In 2007, she was appointed creative director at Valentino after its founder’s retirement. Valentino Garavani, who holds an incomparable status in Italian fashion, was gone but not forgotten and continued to exert his opinions and influence. The situation rapidly became untenable for Facchinetti, whose attempts to invent a new Valentino, in her own image and for her own age, were repulsed. Yet the irrepressible Facchinetti took these setbacks in her stride and returned to work in a collaboration with Italian brand Pinko called Uniqueness. It pioneered an accessible approach to fashion sales: the clothes were immediately available online after the show finished. The partnership’s commercial success did not go unnoticed and two years later she received a call from Della Valle. The rest is – and will be – history.
Or rather it could be. Facchinetti is an accomplished storyteller with a depth of cultural sophistication and a feeling for, and experience of, fashion’s raw materials. Italian fashion desperately needs new blood to keep up with its neighbours over the Alps – its greatest talents are in their 60s and 70s. Tod’s is uniquely placed to give Facchinetti’s talent the resources, scope and platform it deserves. Lifestyle brands can’t live by accessories alone; to retain their brand’s promise of a complete lifestyle they must deliver a whole and distinct vision. With Facchinetti, Della Valle has finally found a designer who can accomplish his vision and embody his dreams.
AnnaLuisa Capasa first appeared in Paulo Sorrentino’s Academy Award-winning La Grande Bellezza, as Elisa, a woozy apparition of lead character Jep Gambardella’s first love. She stands beneath the moonlight, set against the dark waters of the Mediterranean remembered by the now 65-year-old Gambardella as he considers his decadent life in Berlusconi’s Rome. The riotous, Felliniesque 142 minutes were the 18-year-old actress’s first taste of celluloid success. “I have grown a lot professionally,” she says. “I am more motivated to pursue a career in acting.” A part in a cinematic masterpiece will do that. This autumn she is planning to leave her hometown of Milan and move to Los Angeles to try her luck in Hollywood, but acting is not Capasa’s only passion; there’s also fashion. Her father is creative director at Costume National and her mother a former model, so it’s perhaps no surprise that this young actress has a natural sense of style. “Growing up with such parents, fashion has always been part of my experience,” she says. “They have taught me to love this world.” Capasa’s dreams are grand – she hopes to work for “big names in the cinema industry” without losing ties to the fashion world. “Will I manage to do both?” she asks. Something says she just might. –Giorgia Orlandi §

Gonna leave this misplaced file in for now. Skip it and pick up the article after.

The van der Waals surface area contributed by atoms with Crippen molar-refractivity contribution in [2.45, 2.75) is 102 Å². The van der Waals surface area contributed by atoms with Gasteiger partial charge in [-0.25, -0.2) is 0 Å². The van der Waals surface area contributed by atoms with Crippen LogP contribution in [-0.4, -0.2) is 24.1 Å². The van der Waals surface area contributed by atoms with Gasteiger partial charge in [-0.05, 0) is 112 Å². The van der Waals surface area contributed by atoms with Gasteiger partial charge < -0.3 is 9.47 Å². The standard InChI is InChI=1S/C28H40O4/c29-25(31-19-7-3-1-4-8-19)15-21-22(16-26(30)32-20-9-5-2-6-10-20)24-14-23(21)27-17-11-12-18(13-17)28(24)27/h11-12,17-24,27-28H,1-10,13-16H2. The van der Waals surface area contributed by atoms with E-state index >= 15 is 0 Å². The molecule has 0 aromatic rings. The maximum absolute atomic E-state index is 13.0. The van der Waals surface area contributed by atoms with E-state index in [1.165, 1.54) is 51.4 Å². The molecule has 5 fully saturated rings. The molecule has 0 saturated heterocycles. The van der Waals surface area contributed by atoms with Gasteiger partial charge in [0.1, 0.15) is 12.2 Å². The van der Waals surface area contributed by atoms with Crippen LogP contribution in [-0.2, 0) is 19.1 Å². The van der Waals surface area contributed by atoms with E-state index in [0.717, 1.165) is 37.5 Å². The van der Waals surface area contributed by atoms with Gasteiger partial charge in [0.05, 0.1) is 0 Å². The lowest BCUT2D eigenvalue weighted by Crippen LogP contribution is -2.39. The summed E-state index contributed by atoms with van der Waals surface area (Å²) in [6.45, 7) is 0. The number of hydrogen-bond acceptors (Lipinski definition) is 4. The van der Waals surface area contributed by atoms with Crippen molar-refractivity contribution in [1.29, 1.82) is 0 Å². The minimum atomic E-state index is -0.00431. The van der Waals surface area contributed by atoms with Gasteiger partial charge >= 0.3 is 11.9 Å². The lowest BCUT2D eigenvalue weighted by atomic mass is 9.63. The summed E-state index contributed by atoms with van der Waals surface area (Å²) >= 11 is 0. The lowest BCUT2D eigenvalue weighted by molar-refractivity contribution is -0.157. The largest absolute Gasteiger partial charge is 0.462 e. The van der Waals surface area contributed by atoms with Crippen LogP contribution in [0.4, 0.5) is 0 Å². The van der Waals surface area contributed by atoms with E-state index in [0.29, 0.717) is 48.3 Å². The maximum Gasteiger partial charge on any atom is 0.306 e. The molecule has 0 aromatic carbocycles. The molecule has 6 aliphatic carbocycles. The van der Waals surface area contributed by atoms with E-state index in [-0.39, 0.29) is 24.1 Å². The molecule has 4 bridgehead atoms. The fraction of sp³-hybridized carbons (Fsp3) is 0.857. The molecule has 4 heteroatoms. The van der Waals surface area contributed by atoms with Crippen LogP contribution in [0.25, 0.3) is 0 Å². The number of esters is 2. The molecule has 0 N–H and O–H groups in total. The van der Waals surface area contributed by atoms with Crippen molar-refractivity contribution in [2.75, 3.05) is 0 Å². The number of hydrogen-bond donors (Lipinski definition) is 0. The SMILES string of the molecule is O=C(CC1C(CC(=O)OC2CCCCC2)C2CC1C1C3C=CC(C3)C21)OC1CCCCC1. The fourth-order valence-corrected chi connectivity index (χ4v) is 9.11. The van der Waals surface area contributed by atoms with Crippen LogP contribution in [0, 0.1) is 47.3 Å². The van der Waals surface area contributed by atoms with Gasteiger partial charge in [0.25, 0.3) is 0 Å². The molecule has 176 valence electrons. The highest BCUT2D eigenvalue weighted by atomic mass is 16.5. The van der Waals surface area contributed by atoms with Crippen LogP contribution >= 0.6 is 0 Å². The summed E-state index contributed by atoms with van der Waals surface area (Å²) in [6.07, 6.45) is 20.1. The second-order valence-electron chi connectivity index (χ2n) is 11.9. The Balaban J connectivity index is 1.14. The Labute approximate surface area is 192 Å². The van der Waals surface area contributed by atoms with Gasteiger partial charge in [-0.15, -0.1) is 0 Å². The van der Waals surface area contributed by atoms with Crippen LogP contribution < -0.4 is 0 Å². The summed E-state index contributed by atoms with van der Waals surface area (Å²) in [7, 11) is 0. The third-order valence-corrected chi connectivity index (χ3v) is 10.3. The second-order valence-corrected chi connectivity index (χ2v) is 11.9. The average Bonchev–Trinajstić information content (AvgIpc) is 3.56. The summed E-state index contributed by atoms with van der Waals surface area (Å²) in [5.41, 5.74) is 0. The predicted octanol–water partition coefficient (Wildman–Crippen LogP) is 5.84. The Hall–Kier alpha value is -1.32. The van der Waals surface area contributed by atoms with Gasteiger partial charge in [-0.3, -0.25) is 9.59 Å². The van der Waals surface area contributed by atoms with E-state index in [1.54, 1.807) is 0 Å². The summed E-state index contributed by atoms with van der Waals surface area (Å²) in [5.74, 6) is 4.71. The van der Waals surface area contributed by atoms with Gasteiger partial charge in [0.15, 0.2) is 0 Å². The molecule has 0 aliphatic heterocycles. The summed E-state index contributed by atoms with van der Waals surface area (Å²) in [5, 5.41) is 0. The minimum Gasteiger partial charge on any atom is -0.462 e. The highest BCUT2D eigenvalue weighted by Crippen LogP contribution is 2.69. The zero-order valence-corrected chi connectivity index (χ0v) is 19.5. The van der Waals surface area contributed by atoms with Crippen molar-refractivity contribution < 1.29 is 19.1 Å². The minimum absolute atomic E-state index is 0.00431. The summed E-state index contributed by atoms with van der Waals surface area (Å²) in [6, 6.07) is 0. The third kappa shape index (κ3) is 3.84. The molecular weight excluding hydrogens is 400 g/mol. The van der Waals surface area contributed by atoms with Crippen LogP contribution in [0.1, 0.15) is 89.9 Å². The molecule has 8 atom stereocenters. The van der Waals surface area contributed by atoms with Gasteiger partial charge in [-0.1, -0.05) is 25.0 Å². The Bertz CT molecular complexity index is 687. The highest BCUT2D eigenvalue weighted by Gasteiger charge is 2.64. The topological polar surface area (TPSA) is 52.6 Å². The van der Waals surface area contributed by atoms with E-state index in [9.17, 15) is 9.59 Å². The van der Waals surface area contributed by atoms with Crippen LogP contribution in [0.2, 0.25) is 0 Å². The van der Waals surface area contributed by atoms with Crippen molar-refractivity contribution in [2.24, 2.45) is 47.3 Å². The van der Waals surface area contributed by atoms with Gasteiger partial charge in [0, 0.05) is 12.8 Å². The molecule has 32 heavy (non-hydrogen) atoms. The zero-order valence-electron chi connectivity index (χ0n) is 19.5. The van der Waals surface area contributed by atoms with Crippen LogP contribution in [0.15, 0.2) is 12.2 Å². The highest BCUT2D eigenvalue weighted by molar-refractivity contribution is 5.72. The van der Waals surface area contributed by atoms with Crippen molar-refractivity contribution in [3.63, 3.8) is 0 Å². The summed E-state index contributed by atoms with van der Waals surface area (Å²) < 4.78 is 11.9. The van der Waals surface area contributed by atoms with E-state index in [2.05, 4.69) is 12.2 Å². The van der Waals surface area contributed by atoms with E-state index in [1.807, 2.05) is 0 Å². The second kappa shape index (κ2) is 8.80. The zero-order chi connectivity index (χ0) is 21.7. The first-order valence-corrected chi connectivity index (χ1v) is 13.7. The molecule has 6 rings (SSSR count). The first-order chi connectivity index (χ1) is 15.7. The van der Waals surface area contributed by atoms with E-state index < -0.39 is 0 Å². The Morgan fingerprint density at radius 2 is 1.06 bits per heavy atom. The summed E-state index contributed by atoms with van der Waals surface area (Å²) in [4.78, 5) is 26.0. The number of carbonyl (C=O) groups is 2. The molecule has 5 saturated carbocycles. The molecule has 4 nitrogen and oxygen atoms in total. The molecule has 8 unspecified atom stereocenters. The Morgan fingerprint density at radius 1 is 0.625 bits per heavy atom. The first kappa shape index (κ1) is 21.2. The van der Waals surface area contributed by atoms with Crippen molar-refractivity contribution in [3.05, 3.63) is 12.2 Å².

All clothes, bags and shoes by TOD’S
Jeans throughout by MiH JeansNails: Kim Treacy at LMC Worldwide
Styling assistant: Bobby Hook
Videography: Kimberley Rabbit, Martin Senyszak
Production: Mitzi Golsorkhi-Ainslie